I always believed that my upbringing made me a “person of color.” Someone that brought a unique perspective to workplaces dominated by people who had known privilege most of their lives. Privileges that could be as simple as not migrating countries, or coming from unbroken homes, or even having parents who could offer financial advice. As I progressed and grew in the United States, I came to understand that I had my own set of privileges as a person of color that stemmed from the fact that I was neither black nor visibly hispanic. There is a systemic disadvantage, one that can be deadly in this country, when you look a certain way. Which is why it is of utmost importance to use that feeling of belonging to an oppressed group in tandem with my physical privilege to uplift those with greater struggles than mine.
(In this video this woman recounts her experience with racial profiling and how her sister, who appeared white, used her appearance to stand up against the injustice)
We must create a world where everyone has the same opportunity to belong. This isn’t an uncommon experience, globalization has ensured that. Just listen to my friend Alex, a man whose ethnicity clashed with his race:
Or to my friend Brian who had to toe the line between not being White enough and not being Mexican enough:
Happy Hispanic Heritage Month!
Here's some things you could do.
I have had the opportunity to visit so many places in my lifetime, and recently one of those places was Nashville, Tennessee. There is so much to do and see in Nashville but here are some of my favorites that I would highly recommend.
1. The Country Music Hall of Fame
Of course, when in Nashville, you should visit the Country Music Hall of Fame. So many great musicians, past and present, are recognized. The group I went with was also lucky enough to have a Q&A-type session with a current songwriter. It was great! If you are a country music fan then this is definitely one stop that I would recommend-- you may get the chance to learn more about your favorite artist!
2. Ryman Auditorium
The former home of the Grand Ole Opry, Ryman Auditorium is where the Grand Ole Opry is housed during the months in which the Grand Ole Opry House is under construction. Being in the historic building was just as exciting as the Opry House would be, and being able to experience the Grand Ole Opry was a treat as well.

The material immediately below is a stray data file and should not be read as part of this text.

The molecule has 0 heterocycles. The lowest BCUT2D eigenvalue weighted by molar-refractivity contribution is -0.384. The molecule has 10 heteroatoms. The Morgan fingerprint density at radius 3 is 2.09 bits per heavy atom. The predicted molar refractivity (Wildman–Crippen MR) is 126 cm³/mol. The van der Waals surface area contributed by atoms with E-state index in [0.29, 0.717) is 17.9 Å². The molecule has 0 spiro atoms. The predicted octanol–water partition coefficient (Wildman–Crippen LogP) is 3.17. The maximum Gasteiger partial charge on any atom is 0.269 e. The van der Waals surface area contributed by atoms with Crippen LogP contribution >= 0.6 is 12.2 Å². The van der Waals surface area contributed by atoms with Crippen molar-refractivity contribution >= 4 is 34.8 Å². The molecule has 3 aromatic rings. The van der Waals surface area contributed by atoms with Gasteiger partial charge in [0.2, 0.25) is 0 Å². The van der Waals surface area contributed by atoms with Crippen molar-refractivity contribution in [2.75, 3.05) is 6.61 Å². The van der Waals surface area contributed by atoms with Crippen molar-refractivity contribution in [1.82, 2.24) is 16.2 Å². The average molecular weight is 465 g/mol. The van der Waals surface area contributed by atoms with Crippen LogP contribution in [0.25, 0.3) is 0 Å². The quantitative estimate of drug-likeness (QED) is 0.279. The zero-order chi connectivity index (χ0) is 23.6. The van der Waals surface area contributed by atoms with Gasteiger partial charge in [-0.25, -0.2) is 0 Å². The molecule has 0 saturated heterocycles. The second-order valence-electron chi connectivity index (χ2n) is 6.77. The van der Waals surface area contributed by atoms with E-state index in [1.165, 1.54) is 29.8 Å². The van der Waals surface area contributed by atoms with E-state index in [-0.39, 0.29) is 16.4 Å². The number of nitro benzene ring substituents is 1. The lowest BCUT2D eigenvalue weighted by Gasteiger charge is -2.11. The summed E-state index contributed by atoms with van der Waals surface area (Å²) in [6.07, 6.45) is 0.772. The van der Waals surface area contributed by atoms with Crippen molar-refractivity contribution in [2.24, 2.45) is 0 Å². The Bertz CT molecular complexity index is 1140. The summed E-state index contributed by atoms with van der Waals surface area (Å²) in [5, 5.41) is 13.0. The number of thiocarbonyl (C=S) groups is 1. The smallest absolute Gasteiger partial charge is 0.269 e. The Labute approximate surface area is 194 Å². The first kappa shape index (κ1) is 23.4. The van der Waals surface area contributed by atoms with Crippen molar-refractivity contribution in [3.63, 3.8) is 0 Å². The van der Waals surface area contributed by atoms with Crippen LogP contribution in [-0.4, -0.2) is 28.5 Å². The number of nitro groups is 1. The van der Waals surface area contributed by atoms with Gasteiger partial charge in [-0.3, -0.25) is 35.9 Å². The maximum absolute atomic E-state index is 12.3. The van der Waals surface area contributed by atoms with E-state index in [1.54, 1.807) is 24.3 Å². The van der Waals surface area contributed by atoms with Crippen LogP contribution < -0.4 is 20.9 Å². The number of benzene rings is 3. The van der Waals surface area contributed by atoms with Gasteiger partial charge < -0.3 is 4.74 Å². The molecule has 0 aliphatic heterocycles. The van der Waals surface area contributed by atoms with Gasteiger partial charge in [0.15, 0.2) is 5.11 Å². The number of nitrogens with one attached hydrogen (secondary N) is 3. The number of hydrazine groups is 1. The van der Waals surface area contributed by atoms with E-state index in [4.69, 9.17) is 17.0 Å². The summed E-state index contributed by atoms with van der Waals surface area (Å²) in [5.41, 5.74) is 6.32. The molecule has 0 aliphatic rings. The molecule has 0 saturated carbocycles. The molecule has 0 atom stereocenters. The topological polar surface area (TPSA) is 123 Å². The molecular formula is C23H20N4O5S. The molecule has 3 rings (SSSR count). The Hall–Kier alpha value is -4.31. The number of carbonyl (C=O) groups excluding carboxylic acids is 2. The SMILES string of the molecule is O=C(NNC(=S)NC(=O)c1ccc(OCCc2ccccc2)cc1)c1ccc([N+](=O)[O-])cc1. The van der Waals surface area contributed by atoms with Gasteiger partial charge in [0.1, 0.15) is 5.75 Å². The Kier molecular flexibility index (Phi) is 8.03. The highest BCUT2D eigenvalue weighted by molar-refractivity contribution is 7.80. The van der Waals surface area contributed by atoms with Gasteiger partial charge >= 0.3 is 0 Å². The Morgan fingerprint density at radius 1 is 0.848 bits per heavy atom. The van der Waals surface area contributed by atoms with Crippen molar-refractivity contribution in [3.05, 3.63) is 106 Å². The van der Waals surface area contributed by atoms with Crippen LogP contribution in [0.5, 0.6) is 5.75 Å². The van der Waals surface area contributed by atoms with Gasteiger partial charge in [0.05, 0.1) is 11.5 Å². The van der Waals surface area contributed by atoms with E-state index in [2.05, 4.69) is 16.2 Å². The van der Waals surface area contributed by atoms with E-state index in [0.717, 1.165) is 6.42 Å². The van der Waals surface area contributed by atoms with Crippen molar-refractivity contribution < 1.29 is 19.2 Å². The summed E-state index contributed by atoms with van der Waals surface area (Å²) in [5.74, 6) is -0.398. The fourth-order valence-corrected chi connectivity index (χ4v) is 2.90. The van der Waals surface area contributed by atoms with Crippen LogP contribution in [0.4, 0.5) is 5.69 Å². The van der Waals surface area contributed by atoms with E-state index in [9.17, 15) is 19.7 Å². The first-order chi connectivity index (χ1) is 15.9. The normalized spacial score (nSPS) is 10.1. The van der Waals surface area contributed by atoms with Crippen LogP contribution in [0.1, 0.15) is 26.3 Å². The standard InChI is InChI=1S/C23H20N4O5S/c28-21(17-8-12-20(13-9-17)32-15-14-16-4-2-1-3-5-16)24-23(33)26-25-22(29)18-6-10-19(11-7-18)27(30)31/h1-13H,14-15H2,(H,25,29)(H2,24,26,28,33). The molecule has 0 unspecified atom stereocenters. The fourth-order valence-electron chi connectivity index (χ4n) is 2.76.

3. The Schermerhorn Symphony Center
During the week long stay in Nashville, my group had the opportunity to see the Nashville Symphony at the Schermerhorn Symphony Center. The building was beautiful and the ensemble put on a fantastic show. This is one place, as a music lover, that I would love to go to again!
4. Broadway Street
Broadway street in Nashville is full of bars, souvenir stores, and cute little shops. There are also some great, small restaurants to wander into. Jack's Barbecue was delicious and not terribly expensive for a great lunch, and the Candy Kitchen is a fantastic place to stop for dessert after!
5. The Gulch
Most of my time in Nashville was spent in the Gulch area as this is where my hotel was. This part of the city is beautiful and fun to walk around. It includes many different restaurants and shopping spots as well!
While I did not get the chance to see as much in Nashville as I wish I could have, I truly did have a great time. There is obviously so much more to see, but here are some things that I would recommend if you are planning a trip in the near future! I surely can't wait to go back one day.
"I am dead inside."